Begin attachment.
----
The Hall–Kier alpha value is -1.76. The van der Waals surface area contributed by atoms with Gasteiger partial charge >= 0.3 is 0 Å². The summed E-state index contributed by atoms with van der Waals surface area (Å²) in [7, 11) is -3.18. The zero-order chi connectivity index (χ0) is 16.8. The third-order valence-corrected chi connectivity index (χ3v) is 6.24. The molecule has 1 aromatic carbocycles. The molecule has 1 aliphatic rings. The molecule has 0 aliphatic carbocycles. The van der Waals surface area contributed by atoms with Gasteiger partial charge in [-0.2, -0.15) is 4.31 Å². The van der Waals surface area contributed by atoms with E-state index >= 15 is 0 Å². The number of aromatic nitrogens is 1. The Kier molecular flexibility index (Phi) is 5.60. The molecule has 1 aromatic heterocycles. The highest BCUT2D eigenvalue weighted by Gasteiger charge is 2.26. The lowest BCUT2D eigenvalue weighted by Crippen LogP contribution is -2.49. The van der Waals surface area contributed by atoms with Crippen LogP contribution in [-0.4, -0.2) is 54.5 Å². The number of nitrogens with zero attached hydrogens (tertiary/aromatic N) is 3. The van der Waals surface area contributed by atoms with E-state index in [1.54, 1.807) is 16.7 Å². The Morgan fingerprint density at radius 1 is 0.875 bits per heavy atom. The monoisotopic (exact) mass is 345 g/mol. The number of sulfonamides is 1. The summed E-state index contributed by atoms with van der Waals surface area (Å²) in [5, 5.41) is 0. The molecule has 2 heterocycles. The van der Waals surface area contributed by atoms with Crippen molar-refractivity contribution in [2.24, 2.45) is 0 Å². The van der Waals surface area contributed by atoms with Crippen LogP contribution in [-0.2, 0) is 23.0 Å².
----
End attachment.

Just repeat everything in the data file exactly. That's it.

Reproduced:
The Hall–Kier alpha value is -1.76. The van der Waals surface area contributed by atoms with Gasteiger partial charge >= 0.3 is 0 Å². The summed E-state index contributed by atoms with van der Waals surface area (Å²) in [7, 11) is -3.18. The zero-order chi connectivity index (χ0) is 16.8. The third-order valence-corrected chi connectivity index (χ3v) is 6.24. The molecule has 1 aromatic carbocycles. The molecule has 1 aliphatic rings. The molecule has 0 aliphatic carbocycles. The van der Waals surface area contributed by atoms with Gasteiger partial charge in [-0.2, -0.15) is 4.31 Å². The van der Waals surface area contributed by atoms with E-state index >= 15 is 0 Å². The number of aromatic nitrogens is 1. The Kier molecular flexibility index (Phi) is 5.60. The molecule has 1 aromatic heterocycles. The highest BCUT2D eigenvalue weighted by Gasteiger charge is 2.26. The lowest BCUT2D eigenvalue weighted by Crippen LogP contribution is -2.49. The van der Waals surface area contributed by atoms with Crippen LogP contribution in [-0.4, -0.2) is 54.5 Å². The number of nitrogens with zero attached hydrogens (tertiary/aromatic N) is 3. The van der Waals surface area contributed by atoms with E-state index in [1.54, 1.807) is 16.7 Å². The Morgan fingerprint density at radius 1 is 0.875 bits per heavy atom. The monoisotopic (exact) mass is 345 g/mol. The number of sulfonamides is 1. The summed E-state index contributed by atoms with van der Waals surface area (Å²) in [5, 5.41) is 0. The molecule has 2 heterocycles. The van der Waals surface area contributed by atoms with Crippen molar-refractivity contribution in [2.24, 2.45) is 0 Å². The van der Waals surface area contributed by atoms with Crippen LogP contribution in [-0.2, 0) is 23.0 Å².